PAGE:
This is the second in a series of blogs that will explore the impact TIGER grants have on local communities by helping them better leverage financing options, meet transportation safety goals, and increase overall quality of life by introducing alternative modes of transportation. Click here for the first blog, which explores Seattle’s Mercer Corridor Project.
According to the Best Complete Streets Policies of 2012 report, complete streets policies lay out a community’s plan to design and maintain streets so they are safe for users of all ages and abilities, and can accommodate pedestrians, bicyclists, public transit users, motorists and freight vehicles.
Typically, complete streets initiatives are developed to ensure that pedestrian and bicycle options as well as other alternatives to the personal vehicle are included in in an area’s transportation planning. In the case of Fresno, CA’s Fulton Mall Reconstruction however, the city sought to do the opposite – reintroduce car lanes into an area that had been without them since the 1960s.
Fresno’s 18-square-block downtown area is home to the city’s historic main street area, but its disconnected design has made it difficult for people to easily navigate the area. Fresno is using TIGER funds to reintroduce vehicle traffic lanes while improving the bicycle and pedestrian facilities in the area. Business leaders and city planners believe that reintroducing driving capacity will help increase access and visibility to businesses in the mall, thereby helping improve the economic potential of the downtown area.
In Fresno’s 2013 TIGER grant application, they cited a statistic from a national survey which found that 90 percent of downtowns with pedestrian malls become more successful when the reopened the malls to vehicle traffic. This highlights the importance of having multimodal transportation options in downtown areas.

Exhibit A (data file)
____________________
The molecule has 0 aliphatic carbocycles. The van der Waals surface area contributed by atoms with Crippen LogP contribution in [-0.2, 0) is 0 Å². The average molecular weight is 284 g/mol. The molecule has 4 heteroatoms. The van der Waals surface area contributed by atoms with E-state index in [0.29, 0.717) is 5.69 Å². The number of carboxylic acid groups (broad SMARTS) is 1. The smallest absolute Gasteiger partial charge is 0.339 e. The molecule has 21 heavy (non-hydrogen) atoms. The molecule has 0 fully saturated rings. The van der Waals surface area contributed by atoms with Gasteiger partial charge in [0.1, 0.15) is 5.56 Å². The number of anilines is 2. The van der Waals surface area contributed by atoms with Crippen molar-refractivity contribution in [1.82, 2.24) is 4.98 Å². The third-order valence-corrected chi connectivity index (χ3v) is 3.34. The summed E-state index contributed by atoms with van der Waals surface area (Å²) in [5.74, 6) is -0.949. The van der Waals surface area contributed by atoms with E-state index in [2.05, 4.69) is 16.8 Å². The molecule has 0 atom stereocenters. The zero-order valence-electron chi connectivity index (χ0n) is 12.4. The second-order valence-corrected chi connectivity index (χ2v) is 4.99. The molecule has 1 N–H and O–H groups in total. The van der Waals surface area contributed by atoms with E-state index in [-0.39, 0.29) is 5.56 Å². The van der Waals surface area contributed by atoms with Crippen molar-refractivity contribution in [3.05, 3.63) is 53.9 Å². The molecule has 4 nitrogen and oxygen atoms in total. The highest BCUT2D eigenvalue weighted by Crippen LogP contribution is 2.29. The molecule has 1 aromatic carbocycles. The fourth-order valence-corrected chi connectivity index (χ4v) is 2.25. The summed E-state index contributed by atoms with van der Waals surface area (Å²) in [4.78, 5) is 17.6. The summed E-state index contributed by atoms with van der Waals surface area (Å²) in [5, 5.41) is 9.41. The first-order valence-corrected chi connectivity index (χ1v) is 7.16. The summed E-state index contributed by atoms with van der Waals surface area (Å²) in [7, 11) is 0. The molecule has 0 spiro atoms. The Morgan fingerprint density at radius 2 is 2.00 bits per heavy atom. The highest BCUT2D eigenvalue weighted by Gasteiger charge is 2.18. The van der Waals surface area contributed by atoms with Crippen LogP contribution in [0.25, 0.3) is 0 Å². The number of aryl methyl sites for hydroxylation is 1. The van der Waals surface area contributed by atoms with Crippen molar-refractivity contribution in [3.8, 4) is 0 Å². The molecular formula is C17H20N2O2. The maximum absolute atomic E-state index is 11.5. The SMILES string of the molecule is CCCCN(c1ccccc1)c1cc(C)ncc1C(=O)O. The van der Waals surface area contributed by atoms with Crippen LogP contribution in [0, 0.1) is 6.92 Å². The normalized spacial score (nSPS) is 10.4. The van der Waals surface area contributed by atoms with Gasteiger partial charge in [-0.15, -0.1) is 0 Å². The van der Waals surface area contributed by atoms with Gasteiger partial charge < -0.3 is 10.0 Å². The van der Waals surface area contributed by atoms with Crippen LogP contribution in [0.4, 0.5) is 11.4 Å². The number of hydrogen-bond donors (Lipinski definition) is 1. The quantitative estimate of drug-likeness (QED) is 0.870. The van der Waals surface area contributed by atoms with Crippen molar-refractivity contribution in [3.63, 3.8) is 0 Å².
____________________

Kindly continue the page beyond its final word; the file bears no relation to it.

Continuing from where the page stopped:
This is an extremely important project not only for the city but also for the region. Fresno is being considered for a high-speed rail stop by the California High Speed Rail Authority, so the more the city can to do increase its economic competitiveness and attractiveness, the greater impact the investment will have for the state. Fresno Mayor Ashely Swearengin noted that “This grant is a significant moment in Fresno’s history…The message that Secretary Foxx and the federal government are sending to us today is loud and clear: They believe in downtown Fresno, and they believe it will be the vibrant economic center for the entire region. Our opportunity now is to carry this momentum forward to realize that vision.”
The total cost of the project is $20 million and the city’s $16 million TIGER grant will help fund a large portion of it. The state and Fresno County will contribute other financial resources, leaving the city’s budget largely untouched for this project.
For more information on Fresno’s Fulton Mall Reconstruction and other TIGER grant programs, register to attend NLC’s Congress of Cities conference in Seattle, WA, Nov 13-16, 2013. The conference will feature solutions to local challenges in the areas of infrastructure development and investment, environmental sustainability, and economic development. And for more information in complete streets initiatives, please visit NLC’s Sustainable Cities Institute.
About the TIGER Grants
In 2009, Congress dedicated $1.5 million for the first round of the Transportation Investment Generating Economic Recovery, or TIGER Discretionary Grant program which was created under the American Recovery and Reinvestment Act (ARRA). The overwhelming popularity of the TIGER grant program has sustained this resource for local governments for five years and counting now.
Through the program, the U.S. Department of Transportation provides competitive grants to local governments to invest in a variety of transportation initiatives that meet community needs while contributing to national transportation goals.
About the author: Julia Pulidindi is a Senior Associate for Infrastructure at the National League of Cities (NLC). Her work focuses on identifying local challenges and solutions to transportation and telecommunications infrastructure issues. Follow her on Twitter at @JuliaPulidindi.